The same material that helped to protect buildings, ships and locomotives from the high heat of boilers has put thousands of boilermakers at risk for serious health problems including mesothelioma.
Boilers are closed vessels in which water or other fluid is heated to produce steam. The steam can be used for various applications such as powering steam locomotives and ships in the past, and heating and providing hot water for buildings today. Because of the high heat generated by boilers, many were installed surrounded by one of the most heat-resistant insulators ever known – asbestos.
Long before asbestos, a naturally occurring mineral, had been linked to deadly diseases such as lung cancer, asbestosis and mesothelioma, thousands of people who repaired and maintained boilers, known as boilermakers, were exposed to the substance. The fact that boilermakers often worked in cramped quarters with the noxious material on a regular basis compounded their risk.
While asbestos insulation poses little risk when undisturbed, when the outer canvas that typically surrounds and holds it in place is cut, moved or otherwise manipulated, tiny fibers can be released into the air and inhaled. Boilermakers who were exposed to these fibers, either during routine maintenance, repair or removal of a boiler ran a greater risk of breathing in the fibers, which lead to lung irritation, scarring and sometimes mesothelioma. Even family members have been put at risk for mesothelioma from boilermakers who carried the deadly substance home in the form of asbestos dust on their work clothes.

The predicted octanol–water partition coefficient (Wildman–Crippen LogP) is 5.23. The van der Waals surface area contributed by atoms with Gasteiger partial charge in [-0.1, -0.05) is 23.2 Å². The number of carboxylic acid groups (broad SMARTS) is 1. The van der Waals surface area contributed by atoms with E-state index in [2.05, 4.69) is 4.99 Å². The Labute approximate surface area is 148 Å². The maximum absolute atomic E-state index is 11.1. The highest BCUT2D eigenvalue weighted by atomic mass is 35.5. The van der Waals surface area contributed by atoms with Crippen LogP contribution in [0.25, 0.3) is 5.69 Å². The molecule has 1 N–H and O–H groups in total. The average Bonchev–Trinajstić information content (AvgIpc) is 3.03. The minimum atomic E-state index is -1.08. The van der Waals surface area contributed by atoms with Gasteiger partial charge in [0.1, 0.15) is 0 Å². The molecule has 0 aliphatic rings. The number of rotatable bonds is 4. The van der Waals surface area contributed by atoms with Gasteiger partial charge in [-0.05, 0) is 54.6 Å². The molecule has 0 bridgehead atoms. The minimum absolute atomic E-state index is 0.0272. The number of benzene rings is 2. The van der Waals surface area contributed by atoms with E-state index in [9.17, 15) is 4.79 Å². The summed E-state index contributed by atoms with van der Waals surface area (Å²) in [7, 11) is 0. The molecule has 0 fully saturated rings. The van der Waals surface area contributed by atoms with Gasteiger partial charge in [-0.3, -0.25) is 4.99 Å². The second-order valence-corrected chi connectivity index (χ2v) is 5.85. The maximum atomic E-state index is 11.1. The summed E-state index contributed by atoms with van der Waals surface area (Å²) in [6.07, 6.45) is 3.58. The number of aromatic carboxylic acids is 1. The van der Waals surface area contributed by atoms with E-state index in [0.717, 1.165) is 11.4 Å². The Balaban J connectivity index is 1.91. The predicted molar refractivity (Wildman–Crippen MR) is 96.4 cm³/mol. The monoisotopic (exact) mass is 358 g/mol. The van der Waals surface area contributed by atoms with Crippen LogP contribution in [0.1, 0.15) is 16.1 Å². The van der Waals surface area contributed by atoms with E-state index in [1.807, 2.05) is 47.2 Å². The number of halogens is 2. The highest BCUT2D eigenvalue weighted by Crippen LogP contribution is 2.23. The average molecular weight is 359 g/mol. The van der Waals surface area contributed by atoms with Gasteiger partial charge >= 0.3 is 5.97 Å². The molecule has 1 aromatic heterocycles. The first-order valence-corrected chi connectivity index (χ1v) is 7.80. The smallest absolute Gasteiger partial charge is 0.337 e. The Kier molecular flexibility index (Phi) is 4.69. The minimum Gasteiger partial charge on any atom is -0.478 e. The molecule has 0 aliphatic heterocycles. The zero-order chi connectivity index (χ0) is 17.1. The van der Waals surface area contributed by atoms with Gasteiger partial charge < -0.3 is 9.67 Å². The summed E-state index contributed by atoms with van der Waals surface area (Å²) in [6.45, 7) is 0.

National Cancer Society statistics show that boilermakers, along with shipbuilders, plumbers and electricians, have a much greater incidence of mesothelioma than other professions, because of the likelihood of asbestos exposure. And because mesothelioma can take 30 to 50 years to develop after exposure, even retired boilermakers remain at risk.
The Consumer Product Safety Commission banned the use of asbestos in many construction materials in 1977. But well-made boilers can last for decades and thousands are still in place, wrapped in their deteriorating asbestos insulation. In addition, asbestos was often used in the sealants for the boiler or boiler pipes, in the tape used to prevent leaks, and in the gasket which protects the boiler’s inner parts from extreme heat. Manipulation of any of these materials can release microscopic fibers and cause serious harm.
Approximately 2,000 to 3,000 people are diagnosed with mesothelioma every year. About 80 percent of those cases can be directly linked to asbestos exposure on the job.
Wikipedia, online article, “Boiler” and “Boilermaker”
Mesothelioma: Questions and Answers. National Cancer Institute.